The Missing Paul

The Missing Paul May 17, 2019

Not long ago, I posted about the Book of Acts, suggesting that some very early reader of that text went out and collected what all later ages now know as the collection of Paul’s letters. Specifically, I suggested the collector responsible was “Theophilos,” either the actual name or pseudonym of the person to whom Luke dedicated his writings. Following up on that, I returned to one of the very best scholarly works on Acts, which is of course by Ben Witherington, and what I found there was fascinating for what it suggests about what is knowable, and unknowable, in that early era. It also says much about the authorship of Acts. Do note that I think that Ben wrote a brilliant piece of scholarship, which is different from meaning that I agree with each and every argument he makes!

I particularly admire a valuable section of the book (pp. 77-97) in which Ben reconstructs a chronology of Paul’s life. What everyone recalls from Acts is the road to Damascus conversion and Paul returning to testify about his new belief in Christ. From the letters (which the author of Acts did not know), we can piece together other major portions of Paul’s travels and his career. And we can make an excellent attempt at reconstructing what Paul was doing in his later years, roughly from AD 47-62, up to his arrival in Rome (Acts 11-28).

But here is the problem. Assume that Paul was converted in 33 AD (with a year or two’s leeway either way). It seems highly likely that between 33  and 47, Paul was heavily engaged in the kind of mission and evangelism that we know from the later accounts of work in Philippi, Corinth and the rest, as he shared his new truth about Jesus. But we know very little of this part of his life – literally, half his time as an evangelist. For one whole decade – 37-47 AD – both activities and locations become very obscure indeed, to the point of non-existence.

We can make some well informed estimates as to location. In Galatians, Paul famously talks about visiting “Arabia” right after his conversion, before returning to Damascus, and many of us might assume that he was off in the desert contemplating. That is almost certainly wrong. Martin Hengel published a terrific piece of scholarship about Paul between Damascus and Antioch: The Unknown Years (Westminster John Knox, 1997), exploring the rich culture and politics of that booming “Arabian” area at the time.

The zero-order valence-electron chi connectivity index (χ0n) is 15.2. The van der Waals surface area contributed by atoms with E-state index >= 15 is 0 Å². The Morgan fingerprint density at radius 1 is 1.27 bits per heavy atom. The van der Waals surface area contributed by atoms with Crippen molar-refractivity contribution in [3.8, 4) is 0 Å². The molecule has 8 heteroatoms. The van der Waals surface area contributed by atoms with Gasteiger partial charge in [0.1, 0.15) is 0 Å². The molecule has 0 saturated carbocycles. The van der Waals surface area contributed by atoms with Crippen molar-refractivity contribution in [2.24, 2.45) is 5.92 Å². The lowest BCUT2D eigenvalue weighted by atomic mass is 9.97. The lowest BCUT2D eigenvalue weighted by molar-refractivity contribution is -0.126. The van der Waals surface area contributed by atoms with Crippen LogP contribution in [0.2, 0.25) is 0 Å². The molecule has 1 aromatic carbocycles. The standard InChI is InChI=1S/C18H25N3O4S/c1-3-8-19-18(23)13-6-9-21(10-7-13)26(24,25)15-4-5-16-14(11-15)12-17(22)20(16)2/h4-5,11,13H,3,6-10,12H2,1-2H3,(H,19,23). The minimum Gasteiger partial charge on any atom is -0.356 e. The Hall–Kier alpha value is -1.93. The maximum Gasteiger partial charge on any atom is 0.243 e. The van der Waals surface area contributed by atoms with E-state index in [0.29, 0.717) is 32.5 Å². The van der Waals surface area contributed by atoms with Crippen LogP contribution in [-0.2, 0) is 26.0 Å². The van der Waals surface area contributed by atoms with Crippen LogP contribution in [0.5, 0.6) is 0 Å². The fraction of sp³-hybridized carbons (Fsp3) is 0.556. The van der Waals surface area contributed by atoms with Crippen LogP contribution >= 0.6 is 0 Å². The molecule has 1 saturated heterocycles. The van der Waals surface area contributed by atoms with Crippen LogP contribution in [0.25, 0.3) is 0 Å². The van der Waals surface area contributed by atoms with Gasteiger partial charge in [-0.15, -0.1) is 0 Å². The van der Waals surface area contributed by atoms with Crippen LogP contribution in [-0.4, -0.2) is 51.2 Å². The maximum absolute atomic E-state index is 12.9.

Quick trivia point: of all the secular rulers of the world at the time, Paul mentions precisely one. Who was it? Not Claudius, not Nero, but Aretas IV Philopatris, king of the Nabateans – that is, of “Arabia.”

After his time in Arabia – three years or so – Paul would have worked in the areas we generally call Syria and Cilicia, the region that looked to Antioch, which he would certainly have known well. And in 47, he is in Tarsus where Barnabas finds and recruits him. Did he really do nothing else in all those intervening years? Did he not visit neighboring provinces?

Going back to my original column, that does underscore just how very partial the canonical letters of Paul are as a sample of his actual writings, and how many more there must have been. We know about letters to the Corinthians and Philippians. Were there letters to the Petraeans, the Bostrans, the Damascenes, the Antiochians? As I have suggested, the reasons why we don’t have this corpus are simple. In a couple of cases, these were areas where the Jesus movement was rooted in Judaism, and where Jewish congregations were uprooted and slaughtered in the wars of the 60s. But more specifically for present purposes, the author of Acts just knew nothing about them, not even to attempt padding. As a result, Paul vanishes for long and surprising sections of Acts.

Think how matters might have been different. Suppose that Acts featured one word about Paul in Arabia, literally a word. Then my hypothetical collector of Paul letters could easily have written to a couple of obvious cities, such as Bostra, to see what might be found there, and who knows what still existed at that point? In fact, the author of Acts knows not a word of this story,